4. Get them involved
The teen years are a great time to get kids involved with service and/or helping in ministry.
Ministry and service makes faith bigger. That’s just the way it is. And, often teens who shy away from religious activities will get into service. It’s more concrete and less “church-y.”
I’m convinced that no one reaches their full faith potential unless they’re involved in some kind of ministry or service. You have to give back in some way. God loves us, and we return that love through service to others. As his love moves through us, some of it sticks.
Often teens make time for church activities by combining their social and religious lives. They weave together school, friendships, social time, volunteer work, and worship into a tightly-knit package.
5. Make sure they have Catholic friends
That brings me to the last strategy–friends.
Acceptance is a driving factor in kid’s lives, especially teens. A lot of times friends aren’t chosen; kids just fall into a group that accepts them. That can be dangerous if that group is traveling the wrong path.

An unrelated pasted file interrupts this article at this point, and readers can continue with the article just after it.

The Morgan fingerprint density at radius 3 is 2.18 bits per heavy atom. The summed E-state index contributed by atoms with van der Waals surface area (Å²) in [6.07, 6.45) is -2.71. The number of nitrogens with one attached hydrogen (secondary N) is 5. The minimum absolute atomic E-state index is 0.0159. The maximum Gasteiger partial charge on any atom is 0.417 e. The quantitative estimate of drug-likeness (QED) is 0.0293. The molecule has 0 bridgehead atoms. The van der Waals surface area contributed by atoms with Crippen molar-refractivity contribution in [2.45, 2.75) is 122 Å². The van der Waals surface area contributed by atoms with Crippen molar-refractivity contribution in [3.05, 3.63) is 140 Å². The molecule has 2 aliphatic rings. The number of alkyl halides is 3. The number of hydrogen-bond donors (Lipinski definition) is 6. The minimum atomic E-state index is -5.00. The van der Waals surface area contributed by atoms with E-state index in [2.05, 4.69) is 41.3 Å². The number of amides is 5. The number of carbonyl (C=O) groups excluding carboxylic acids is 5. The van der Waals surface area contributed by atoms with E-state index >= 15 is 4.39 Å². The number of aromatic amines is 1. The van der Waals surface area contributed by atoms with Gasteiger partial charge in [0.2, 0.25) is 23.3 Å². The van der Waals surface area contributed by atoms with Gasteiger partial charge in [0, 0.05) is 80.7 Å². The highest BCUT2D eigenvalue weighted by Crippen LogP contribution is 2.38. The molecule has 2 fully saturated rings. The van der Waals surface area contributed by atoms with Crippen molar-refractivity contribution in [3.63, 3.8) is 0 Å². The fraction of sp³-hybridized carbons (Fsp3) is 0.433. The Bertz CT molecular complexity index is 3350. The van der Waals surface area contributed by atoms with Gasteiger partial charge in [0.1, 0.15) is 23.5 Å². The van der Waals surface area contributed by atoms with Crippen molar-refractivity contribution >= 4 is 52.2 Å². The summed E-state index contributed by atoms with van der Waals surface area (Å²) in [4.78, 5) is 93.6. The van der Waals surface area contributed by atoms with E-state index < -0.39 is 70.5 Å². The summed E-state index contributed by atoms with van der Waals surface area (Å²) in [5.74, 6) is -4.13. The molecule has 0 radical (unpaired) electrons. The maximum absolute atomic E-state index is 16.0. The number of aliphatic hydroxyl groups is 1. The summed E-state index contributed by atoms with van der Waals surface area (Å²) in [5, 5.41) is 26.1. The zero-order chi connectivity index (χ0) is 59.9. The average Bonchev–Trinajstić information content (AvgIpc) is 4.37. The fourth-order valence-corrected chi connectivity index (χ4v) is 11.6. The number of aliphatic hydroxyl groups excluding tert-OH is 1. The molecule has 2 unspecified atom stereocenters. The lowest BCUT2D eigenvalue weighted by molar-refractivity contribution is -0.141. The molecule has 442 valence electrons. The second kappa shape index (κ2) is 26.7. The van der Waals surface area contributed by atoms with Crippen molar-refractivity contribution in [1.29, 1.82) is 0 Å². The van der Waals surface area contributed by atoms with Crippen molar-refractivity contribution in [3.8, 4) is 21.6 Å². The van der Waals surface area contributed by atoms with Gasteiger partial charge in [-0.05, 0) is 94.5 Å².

Middle school and high school youth programs are a must. Your teens need relationships with other Catholic kids who share the same values and make the same choices.
I’m not saying you should make them go to youth group, but I am…sort of.
This is the time to solidify your teen’s Catholic worldview.
The important thing is to be involved! Some find this time scary, but it’s actually more fun. You can engage them on a more adult level and start discussing real issues, concerns, and Church teachings.
Remember, you are your teen’s biggest influencer, whether it feels that way or not.
Use these five strategies to nurture your teen’s faith and help them stay Catholic.
Note: I posted this article originally on CatholicMom.com.
Infographic courtesy of Heather Glenn, Ave Maria Press, 2016
Photo by TawnyNina (2011) via Pixabay, CC0 Public Domain